In the last few posts we’ve talked about the millennial generation’s struggle to own their piece of the American dream, as well as the lack of supply of entry-level housing. As we look for ways to solve this issue, it seems logical to think about what builders and developers should be doing to meet the lifestyle needs and wants of these younger buyers.
Although lifestyle options can vary a bit between different states and cities, there are still certain ‘must haves’ which are common to all housing options. Every year since 2013, the National Association of Realtors® has published its annual Home Buyers and Sellers Generational Trends Report, and this 2018 update suggests some interesting differences between millennials and all buyers.
As summarized on this table from the 2018 report, when younger buyers have an existing home to sell, they’re typically selling homes that have become too small, were moving closer to a job to take advantage of a shorter commute, were growing concerned about less-desirable neighborhoods or schools, or had a major change in a family situation such as a the birth of a child.
So what does this survey tell us about millennial buyers?
For increasingly important infill urban locations – such as what we’re focused on in several Bay Area cities including Santa Clara, Milpitas and Hayward -- given that many buyers are somewhat familiar with the neighborhood, offering on-site amenities and services can allow residents to conveniently connect and collaborate locally within their community. That’s an attractive feature for millennial buyers and renters. Walking paths and green space are attractive to moms with strollers and to the athletes of the neighborhood. Passive parks, tot lots and fitness stations embellish these kinds of features.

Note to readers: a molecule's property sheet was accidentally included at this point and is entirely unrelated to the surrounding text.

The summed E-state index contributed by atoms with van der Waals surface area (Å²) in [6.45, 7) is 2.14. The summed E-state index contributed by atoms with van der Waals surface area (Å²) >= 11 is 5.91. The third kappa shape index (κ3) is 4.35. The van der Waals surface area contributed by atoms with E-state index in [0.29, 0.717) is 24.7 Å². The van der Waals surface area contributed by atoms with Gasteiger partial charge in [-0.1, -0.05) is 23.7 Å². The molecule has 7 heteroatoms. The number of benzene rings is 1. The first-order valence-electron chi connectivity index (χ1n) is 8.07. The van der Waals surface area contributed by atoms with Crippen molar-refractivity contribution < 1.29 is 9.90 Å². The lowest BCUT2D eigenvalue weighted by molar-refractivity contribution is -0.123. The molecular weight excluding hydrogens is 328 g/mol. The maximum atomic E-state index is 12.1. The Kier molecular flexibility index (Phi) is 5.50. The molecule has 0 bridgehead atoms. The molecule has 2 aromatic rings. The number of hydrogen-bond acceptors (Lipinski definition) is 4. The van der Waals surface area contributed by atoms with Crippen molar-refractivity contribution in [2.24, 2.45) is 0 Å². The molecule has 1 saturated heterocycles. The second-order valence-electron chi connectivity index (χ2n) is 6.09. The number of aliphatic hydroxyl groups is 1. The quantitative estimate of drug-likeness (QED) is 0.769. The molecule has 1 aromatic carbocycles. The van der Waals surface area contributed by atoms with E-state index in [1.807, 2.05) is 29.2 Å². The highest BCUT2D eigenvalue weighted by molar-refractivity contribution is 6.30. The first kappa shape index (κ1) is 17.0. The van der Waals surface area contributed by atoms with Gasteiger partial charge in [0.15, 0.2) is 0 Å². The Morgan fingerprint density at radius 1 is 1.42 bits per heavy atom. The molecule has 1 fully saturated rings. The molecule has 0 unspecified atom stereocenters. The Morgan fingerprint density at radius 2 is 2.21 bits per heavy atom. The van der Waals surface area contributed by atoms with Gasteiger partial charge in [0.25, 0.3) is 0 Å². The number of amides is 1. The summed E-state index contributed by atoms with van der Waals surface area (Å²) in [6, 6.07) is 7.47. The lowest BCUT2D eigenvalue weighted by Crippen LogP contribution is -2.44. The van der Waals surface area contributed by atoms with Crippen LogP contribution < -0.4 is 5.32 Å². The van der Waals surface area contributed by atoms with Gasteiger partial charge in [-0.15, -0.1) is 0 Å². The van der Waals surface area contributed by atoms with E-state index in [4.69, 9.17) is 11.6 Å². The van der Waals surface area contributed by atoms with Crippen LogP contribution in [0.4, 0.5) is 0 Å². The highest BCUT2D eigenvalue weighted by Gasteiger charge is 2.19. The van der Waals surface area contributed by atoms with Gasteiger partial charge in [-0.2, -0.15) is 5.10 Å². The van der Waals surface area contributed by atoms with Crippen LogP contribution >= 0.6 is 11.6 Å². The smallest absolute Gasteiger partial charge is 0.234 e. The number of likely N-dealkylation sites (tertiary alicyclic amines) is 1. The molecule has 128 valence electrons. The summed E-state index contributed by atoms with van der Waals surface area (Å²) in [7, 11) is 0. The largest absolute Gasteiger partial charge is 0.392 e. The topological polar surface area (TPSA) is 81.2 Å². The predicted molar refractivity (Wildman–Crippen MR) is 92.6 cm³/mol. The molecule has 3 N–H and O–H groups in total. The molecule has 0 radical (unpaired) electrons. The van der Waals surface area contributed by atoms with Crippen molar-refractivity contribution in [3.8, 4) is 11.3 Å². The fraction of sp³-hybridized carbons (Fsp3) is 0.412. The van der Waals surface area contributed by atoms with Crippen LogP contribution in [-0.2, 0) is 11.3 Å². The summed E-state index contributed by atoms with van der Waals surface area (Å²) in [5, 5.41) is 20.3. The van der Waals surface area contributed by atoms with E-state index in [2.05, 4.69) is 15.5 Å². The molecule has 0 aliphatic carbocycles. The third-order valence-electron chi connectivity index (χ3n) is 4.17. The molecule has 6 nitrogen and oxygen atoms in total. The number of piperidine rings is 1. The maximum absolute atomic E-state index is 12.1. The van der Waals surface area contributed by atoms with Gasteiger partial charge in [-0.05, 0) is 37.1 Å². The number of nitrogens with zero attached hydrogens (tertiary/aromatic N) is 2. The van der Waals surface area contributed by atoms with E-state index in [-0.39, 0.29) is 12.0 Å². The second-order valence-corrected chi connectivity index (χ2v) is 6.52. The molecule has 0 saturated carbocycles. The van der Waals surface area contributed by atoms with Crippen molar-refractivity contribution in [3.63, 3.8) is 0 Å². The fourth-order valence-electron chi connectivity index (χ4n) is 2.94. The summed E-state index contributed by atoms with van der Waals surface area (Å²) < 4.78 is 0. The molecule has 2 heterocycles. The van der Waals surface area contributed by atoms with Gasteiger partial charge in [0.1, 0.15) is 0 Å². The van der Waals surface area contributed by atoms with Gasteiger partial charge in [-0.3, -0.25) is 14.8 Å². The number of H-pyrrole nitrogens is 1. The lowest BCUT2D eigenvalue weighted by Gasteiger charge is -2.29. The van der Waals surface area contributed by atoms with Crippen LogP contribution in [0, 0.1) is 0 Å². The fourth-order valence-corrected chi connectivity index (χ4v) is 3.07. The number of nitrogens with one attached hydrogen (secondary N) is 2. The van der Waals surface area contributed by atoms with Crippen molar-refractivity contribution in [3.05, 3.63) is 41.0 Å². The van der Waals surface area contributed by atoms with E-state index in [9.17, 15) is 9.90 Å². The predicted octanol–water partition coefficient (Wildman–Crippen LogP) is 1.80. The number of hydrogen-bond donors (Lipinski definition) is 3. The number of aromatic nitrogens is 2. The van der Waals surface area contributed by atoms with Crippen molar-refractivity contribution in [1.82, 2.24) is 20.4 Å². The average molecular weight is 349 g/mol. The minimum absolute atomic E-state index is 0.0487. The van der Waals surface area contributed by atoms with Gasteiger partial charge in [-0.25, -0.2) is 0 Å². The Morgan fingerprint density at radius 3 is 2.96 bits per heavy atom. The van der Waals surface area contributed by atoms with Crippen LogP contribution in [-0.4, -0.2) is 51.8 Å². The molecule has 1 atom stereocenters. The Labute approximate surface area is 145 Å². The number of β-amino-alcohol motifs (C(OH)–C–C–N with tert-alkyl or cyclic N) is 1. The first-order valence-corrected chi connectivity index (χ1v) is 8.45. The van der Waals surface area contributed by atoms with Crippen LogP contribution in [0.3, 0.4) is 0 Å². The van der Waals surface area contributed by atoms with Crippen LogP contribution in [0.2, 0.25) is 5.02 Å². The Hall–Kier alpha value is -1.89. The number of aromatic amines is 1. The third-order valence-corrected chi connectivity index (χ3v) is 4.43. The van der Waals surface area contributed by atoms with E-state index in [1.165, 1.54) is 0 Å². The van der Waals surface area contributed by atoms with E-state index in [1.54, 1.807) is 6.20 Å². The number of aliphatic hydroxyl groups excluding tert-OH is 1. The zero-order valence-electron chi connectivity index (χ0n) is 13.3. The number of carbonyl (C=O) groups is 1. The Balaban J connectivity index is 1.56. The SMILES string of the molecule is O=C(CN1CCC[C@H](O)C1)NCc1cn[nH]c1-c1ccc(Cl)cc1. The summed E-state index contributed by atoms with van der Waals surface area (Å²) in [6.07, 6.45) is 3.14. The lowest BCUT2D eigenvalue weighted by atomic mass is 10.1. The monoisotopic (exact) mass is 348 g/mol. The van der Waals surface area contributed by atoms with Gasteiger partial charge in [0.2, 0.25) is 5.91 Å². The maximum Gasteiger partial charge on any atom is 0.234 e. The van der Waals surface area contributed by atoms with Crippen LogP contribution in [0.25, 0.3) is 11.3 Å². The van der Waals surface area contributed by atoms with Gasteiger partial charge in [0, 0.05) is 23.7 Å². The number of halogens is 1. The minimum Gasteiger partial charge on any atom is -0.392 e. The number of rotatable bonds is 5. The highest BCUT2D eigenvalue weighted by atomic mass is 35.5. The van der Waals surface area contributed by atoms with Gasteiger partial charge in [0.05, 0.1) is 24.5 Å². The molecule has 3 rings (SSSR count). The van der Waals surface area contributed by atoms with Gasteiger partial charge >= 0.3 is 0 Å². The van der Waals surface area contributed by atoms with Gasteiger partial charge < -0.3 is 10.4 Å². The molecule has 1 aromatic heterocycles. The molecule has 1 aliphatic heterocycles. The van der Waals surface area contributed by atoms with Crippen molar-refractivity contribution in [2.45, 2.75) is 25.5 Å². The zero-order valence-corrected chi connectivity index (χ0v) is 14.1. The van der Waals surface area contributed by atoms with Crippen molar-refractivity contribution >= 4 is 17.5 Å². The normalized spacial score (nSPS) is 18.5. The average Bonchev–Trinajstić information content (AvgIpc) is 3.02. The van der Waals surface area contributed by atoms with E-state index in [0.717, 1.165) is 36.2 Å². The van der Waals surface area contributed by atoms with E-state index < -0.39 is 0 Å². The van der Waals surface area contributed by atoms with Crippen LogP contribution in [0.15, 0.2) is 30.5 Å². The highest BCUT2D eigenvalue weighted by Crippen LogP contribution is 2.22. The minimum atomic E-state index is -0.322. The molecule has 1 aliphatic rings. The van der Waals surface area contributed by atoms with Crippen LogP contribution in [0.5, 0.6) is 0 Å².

In addition, easy access to city amenities such as parks, gyms, pubs, ethnic restaurants, farmer’s markets, co-working spaces, public transit and bike share programs are hallmarks of an attractive infill location. If even some of these amenities are within walking distance, it adds even more benefits to owning a new home.
The same survey also showed that while younger buyers especially appreciate the customized design options, greater energy efficiency and worry-free benefits of new homes, they’re also more drawn to them due to the lack of suitable inventory of existing homes, especially in infill areas with older housing stock. According to a 2018 study by Ernst & Young, since nearly one-third of millennial homeowners prefer city living over other options, addressing this significant demand will require some creative solutions from land planners, architects and developers.
Moreover, given that a recent survey by Bankrate.com showed that 25 percent of millennial home buyers reported unexpected home maintenance or other hidden expenses as the top negative surprise, this presents a great opportunity for builders who can offer a well-designed, new home at an affordable price point.
Here at The True Life Companies, we’re inspired by the ability to help turn such potential regrets into joys, and to help bring the opportunity for attainable housing to this new generation of homebuyers and to others.